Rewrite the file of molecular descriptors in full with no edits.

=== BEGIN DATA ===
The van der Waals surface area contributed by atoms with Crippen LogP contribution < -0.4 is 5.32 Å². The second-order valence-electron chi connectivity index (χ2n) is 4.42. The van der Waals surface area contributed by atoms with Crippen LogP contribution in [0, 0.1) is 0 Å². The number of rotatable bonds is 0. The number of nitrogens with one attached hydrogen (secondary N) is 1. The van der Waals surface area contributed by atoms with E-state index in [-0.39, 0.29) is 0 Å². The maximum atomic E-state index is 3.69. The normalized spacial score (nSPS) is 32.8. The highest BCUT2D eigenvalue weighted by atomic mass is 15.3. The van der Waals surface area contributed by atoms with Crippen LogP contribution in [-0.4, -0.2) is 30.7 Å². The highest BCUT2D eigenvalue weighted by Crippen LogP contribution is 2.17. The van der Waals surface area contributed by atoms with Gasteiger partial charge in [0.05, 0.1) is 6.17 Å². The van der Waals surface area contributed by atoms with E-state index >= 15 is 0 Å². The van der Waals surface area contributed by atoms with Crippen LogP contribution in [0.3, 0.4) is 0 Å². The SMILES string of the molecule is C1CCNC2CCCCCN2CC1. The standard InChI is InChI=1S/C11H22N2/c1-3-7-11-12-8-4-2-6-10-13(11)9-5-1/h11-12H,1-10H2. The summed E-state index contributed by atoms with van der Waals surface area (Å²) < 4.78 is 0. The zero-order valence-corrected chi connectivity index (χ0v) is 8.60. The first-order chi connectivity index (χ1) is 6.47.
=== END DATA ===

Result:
The van der Waals surface area contributed by atoms with Crippen LogP contribution < -0.4 is 5.32 Å². The second-order valence-electron chi connectivity index (χ2n) is 4.42. The van der Waals surface area contributed by atoms with Crippen LogP contribution in [0, 0.1) is 0 Å². The number of rotatable bonds is 0. The number of nitrogens with one attached hydrogen (secondary N) is 1. The van der Waals surface area contributed by atoms with E-state index in [-0.39, 0.29) is 0 Å². The maximum atomic E-state index is 3.69. The normalized spacial score (nSPS) is 32.8. The highest BCUT2D eigenvalue weighted by atomic mass is 15.3. The van der Waals surface area contributed by atoms with Crippen LogP contribution in [-0.4, -0.2) is 30.7 Å². The highest BCUT2D eigenvalue weighted by Crippen LogP contribution is 2.17. The van der Waals surface area contributed by atoms with Gasteiger partial charge in [0.05, 0.1) is 6.17 Å². The van der Waals surface area contributed by atoms with E-state index >= 15 is 0 Å². The van der Waals surface area contributed by atoms with Crippen LogP contribution in [0.3, 0.4) is 0 Å². The SMILES string of the molecule is C1CCNC2CCCCCN2CC1. The standard InChI is InChI=1S/C11H22N2/c1-3-7-11-12-8-4-2-6-10-13(11)9-5-1/h11-12H,1-10H2. The summed E-state index contributed by atoms with van der Waals surface area (Å²) < 4.78 is 0. The zero-order valence-corrected chi connectivity index (χ0v) is 8.60. The first-order chi connectivity index (χ1) is 6.47.